James Neelly served as United States agent to the Chickasaw Nation from 8 July 1809 until 4 June 1812. He apparently served in the military during the War of 1812, and in 1817 Chickasaw leader Tishomingo recommended that he be reinstalled as agent (Madison, Papers description begins William T. Hutchinson, Robert A. Rutland, John C. A. Stagg, and others, eds., The Papers of James Madison, 1962– , 31 vols.: Congress. Ser., 17 vols.; Pres. Ser., 5 vols.; Sec. of State Ser., 6 vols description ends , Pres. Ser., 4:592n; Jackson, Papers description begins Sam B. Smith, Harold D. Moser, and others, eds., The Papers of Andrew Jackson, 1980– , 6 vols. description ends , 4:476).

This and John Brahan’s letter of the same date are evidently the earliest extant accounts of Meriwether Lewis’s death and burial at Grinder’s Inn, on the Natchez Trace in Tennessee. TJ subsequently received other accounts (Gilbert C. Russell to TJ, 4, 31 Jan. 1810) and was involved with and kept apprised of the recovery of Lewis’s effects (TJ to C. & A. Conrad & Co., 23 Nov., 11 Dec. 1809; TJ to Madison, 26 Nov. 1809; Isaac A. Coles to TJ, 5 Jan. 1810; William Dickson to TJ, 20 Feb. 1810; TJ to Dickson, 20 Apr. 1810; TJ to Benjamin Smith Barton, 6 Oct. 1810; Barton to TJ, 16 Oct. 1810).

Lewis’s term as territorial governor had been difficult and contentious. He was coming to washington to defend protested official financial instruments. Even if they were honored, unsuccessful land investments had put him on the brink of financial ruin. With him he carried the journals of the Lewis and Clark Expedition, which TJ counted on him to prepare for publication but on which Lewis had in fact done no significant work. Given this background and these accounts, those who knew Lewis best, including TJ and William Clark, seem to have accepted the death as a suicide without hesitation or subsequent doubt. The counterhypothesis that Lewis was murdered did not emerge in TJ’s lifetime but has since attracted its share of supporters (Nashville Democratic Clarion, 20 Oct. 1809; Saint Louis Missouri Gazette, 4 Oct. 1809, 2 Nov. 1809; TJ to Paul Allen, 18 Aug. 1813; James J. Holmberg, ed., Dear Brother: Letters of William Clark to Jonathan Clark [2002], 206–9, 216–23; Jackson, Letters of Lewis and Clark description begins Donald Jackson, ed., Letters of the Lewis and Clark Expedition with Related Documents, 1783–1854, 2d ed., 1978, 2 vols. description ends , 2:470–4, 487–8, 573–5n; Peale, Papers description begins Lillian B. Miller and others, eds., The Selected Papers of Charles Willson Peale and His Family, New Haven, 1983–2000, 5 vols. in 6 description ends , vol. 2, pt. 2, p. 1238).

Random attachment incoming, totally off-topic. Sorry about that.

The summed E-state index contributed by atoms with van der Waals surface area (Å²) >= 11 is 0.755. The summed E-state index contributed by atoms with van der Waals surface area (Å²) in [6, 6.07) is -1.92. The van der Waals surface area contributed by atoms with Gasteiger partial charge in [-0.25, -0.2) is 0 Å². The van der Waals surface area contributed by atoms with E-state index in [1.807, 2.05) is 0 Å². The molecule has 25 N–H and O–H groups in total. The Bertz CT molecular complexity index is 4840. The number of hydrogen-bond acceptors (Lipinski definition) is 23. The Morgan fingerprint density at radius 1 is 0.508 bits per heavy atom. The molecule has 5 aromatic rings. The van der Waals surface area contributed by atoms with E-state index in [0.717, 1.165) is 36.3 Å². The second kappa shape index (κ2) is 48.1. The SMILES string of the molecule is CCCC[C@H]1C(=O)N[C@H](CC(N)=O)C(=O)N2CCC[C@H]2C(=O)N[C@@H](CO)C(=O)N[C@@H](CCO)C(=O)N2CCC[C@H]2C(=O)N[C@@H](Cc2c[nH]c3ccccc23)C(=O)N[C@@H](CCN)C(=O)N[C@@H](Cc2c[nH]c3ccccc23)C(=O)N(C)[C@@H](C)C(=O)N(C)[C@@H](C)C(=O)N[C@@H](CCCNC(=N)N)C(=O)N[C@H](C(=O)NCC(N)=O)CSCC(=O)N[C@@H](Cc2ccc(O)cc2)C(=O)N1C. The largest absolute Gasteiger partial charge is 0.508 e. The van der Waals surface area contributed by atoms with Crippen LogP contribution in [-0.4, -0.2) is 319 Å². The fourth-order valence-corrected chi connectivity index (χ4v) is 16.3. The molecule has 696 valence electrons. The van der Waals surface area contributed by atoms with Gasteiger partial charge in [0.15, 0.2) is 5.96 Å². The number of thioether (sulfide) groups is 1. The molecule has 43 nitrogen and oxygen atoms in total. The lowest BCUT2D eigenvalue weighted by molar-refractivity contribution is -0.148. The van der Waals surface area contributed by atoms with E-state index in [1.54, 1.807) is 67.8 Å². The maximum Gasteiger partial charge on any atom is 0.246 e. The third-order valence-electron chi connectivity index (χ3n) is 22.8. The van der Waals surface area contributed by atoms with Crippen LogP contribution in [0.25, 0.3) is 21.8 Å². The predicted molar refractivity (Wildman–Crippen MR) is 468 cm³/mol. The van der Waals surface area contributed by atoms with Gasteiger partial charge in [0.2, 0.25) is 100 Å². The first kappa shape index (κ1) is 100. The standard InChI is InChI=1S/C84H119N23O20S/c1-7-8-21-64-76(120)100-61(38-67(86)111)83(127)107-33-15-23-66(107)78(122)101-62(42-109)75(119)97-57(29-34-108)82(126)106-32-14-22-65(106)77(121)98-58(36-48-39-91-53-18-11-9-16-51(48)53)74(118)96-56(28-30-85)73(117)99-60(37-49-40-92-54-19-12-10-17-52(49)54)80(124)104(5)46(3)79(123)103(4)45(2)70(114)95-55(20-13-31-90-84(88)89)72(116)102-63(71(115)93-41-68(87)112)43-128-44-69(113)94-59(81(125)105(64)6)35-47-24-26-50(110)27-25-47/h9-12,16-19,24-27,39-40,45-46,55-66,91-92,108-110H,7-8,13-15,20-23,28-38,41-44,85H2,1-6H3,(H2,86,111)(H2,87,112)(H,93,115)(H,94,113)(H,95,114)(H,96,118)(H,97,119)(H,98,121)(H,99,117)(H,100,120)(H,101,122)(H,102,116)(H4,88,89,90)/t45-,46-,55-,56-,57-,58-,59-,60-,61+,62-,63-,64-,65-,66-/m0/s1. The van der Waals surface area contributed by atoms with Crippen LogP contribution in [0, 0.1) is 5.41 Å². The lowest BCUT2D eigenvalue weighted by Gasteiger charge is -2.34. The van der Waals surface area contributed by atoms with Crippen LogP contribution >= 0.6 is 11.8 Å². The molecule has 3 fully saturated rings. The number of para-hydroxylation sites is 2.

Lewis’s servant was John Pernier.

1Abbreviation omitted in Dupl.

2Dupl: “house.”

3Dupl: “house.”

4Dupl: “my.”

5RC: “expessed.” Dupl: “expressed.”

6RC: “Monticllo.” Dupl: “Monticello.”

7In Dupl “thing” is canceled here.

Index Entries

  • Clark (Clarke), William; and journals of Lewis and Clark Expedition search
  • Eustis, William; as secretary of war search
  • Grinder, Mrs. Robert search
  • Grinder, Robert search
  • Lewis, Meriwether; death of search
  • Lewis, Meriwether; Lewis and Clark Expedition search
  • Lewis and Clark Expedition; journals of search
  • Neelly, James; and M. Lewis’s death search
  • Neelly, James; identified search
  • Neelly, James; letters from search
  • Pernier (Purney), John; and M. Lewis’s death search
  • Russell, Gilbert Christian; and M. Lewis’s belongings search
  • suicide; and M. Lewis search